S: Okay, awesome. You mentioned Slack. Are you a big fan of Slack? Because my team uses it but I actually avoid it like the plague. I used to have it installed in the early days of having my team on it. Wow, this is a complete distraction device and I just can’t handle this. I’m off of it. I’m not using it to communicate with my team. I’m back to using other systems like Asana and email. They use Slack and they enjoy it and get value out of it, but not me.

A: Yeah, and you might not have been using it right, to be honest. I am a very big fan of Slack. The key thing with companies and teams is that you have to adopt Slack as the exclusive method for internally communicating. Email is a really terrible tool for internal communication because of the nature of those kinds of discussions and Slack is much better. The key is you have to have separate places for communicating with your internal team versus external. Emails become external, Slack becomes internal and then within that how you set it up, the automations integrations are really what makes it so super powered.  

S: What if you have a very personal communication with an individual staff like let’s say, I need to schedule your performance review or why did you not show up the other day. Are you using Slack for those kinds of communications internally too?

A: Of course. You can send direct messages to people that are private.

S: I know, but I don’t know, it just seems weird to me.

A: You would think email would be better for that?

S: I guess it’s just what you’re used to, I suppose.

A: Yes, but see the problem with email for most people is that the typical email inbox is a lot of information. There are all sorts of different kinds of information and that kind of context switching is really, really hard.

S: Yeah, so context switching does mess with you and I think that relates a bit to attention residue maybe? Attention residue, I learned from Cal Newport who wrote Deep Work, another guest. It’s an amazing episode that you listeners, you must consume, and also the book Deep Work is great. Are you familiar with Cal Newport?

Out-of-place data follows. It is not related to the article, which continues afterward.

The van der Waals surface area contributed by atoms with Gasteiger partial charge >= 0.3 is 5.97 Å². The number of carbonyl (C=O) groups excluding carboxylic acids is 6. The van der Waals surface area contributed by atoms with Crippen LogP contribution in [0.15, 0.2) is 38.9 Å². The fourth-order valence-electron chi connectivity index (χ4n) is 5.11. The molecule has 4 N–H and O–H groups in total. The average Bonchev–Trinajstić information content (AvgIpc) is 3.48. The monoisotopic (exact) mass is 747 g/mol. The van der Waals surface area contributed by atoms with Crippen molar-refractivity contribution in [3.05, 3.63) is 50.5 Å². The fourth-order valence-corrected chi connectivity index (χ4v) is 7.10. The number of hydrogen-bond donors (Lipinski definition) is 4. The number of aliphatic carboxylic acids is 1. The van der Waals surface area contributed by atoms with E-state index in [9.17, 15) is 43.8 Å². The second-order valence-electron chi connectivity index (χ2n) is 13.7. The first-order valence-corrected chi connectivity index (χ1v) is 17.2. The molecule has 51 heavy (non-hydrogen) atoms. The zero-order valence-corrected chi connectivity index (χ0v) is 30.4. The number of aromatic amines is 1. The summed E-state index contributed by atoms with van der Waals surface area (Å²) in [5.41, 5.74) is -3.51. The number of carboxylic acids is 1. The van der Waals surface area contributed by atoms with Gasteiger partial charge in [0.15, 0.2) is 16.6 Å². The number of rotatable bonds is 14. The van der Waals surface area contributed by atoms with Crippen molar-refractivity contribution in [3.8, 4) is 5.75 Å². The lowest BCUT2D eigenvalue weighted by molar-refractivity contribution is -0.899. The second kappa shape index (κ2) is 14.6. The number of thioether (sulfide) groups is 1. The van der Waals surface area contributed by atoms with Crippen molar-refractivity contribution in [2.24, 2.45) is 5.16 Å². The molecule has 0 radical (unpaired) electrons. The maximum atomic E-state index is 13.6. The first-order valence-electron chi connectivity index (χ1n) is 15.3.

A: Of course, yeah.

S: Yeah, I figured. Has he been a guest on your show?

A: No, not yet. I’d love to have him on.

S: Okay, I can put in a good word for you if you’d like.

A: Thank you.

S: Context switching, tell me more about that and the dangers and problems with it.

A: Multi casting doesn’t actually exist. You always think if they’re good multi casters or they’re not good multi casters. But what we’re really doing is neurologically referred to as context switching, which is really what it is. You’re rapidly switching back and forth between tasks. It’s exhausting. It’s actually physically exhausting on our body and a lot times, when people get to sort of an energy slump at 3:00PM, it’s because they’ve made about 6,000 decisions at that point of the day. The best thing we can do is to actually give ourselves a tunnel vision and actually focus on one thing at a time. I know that sounds like crazy, right? But if you can focus on one thing for 10 or 15 minutes effectively, you’ll get more done which will be motivating in itself and then you’ll be able to sort of fight that urge to switch back and forth and put out all of the different fires.

S: What do you think about attention residue, that’s Kiel’s? Actually, I think there is other research before him that he just incorporated into the book, where for like 25 minutes, your brain is partially occupied on the thing that you just quickly checked like a text message.

A: Yeah, exactly. The funny thing about that is there is a research about traffic. For every minute of stoppage in traffic in America at least, it takes about 25 minutes or so for the traffic pattern to return to normal which is kind of scary if you think about that. If there’s like a 10 minute stoppage, you’re looking at 6 hours basically or 4 hours waiting for traffic to return to a normal pattern. But yeah, it’s very similar. If you take about a minute or something I guess it is right away from your core focus, then it takes about 23 minutes or so to get back to that level of focus. At that point if you believe in peak time theory, which I do, which is that there is a 90 minute period in the day where any of us are 2 to 100 times more effective than any other time, then you’re missing out on a very big opportunity, take advantage of that.

S: Well, tell me more about that because I’m actually not familiar with peak time theory. How do you figure when your 90 minutes is and what do you do to maximize?

A: I’m so glad you asked. Basically yes, it says that there is a 90 minute period. It’s different for everybody and when I say you’re 2 to 100 times more effective, in that context, more effective means that you are more able to get into a flow state. For those listening who don’t necessarily know what I am talking about, a flow state, if you’ve ever found yourself in the situation where time dilated, meaning seconds felt like hours or hours felt like seconds, that’s a flow state. That’s one of the sort of symptoms of a flow state. You sat down to write that manuscript then you banged out 10,000 words an hour, that kind of thing. It felt like it flew by. With peak time, there’s a 90 minute period and there are few different ways to figure it out but one of the ones which I sort of identified is something based on heart rate variability and the central nervous system tap test. You don’t have to worry about those but are you familiar with heart rate variability at least?

S: A little bit, yes. We’ve talked about it in a few different episodes but could you, for our listeners who aren’t familiar with it, just quickly recap that?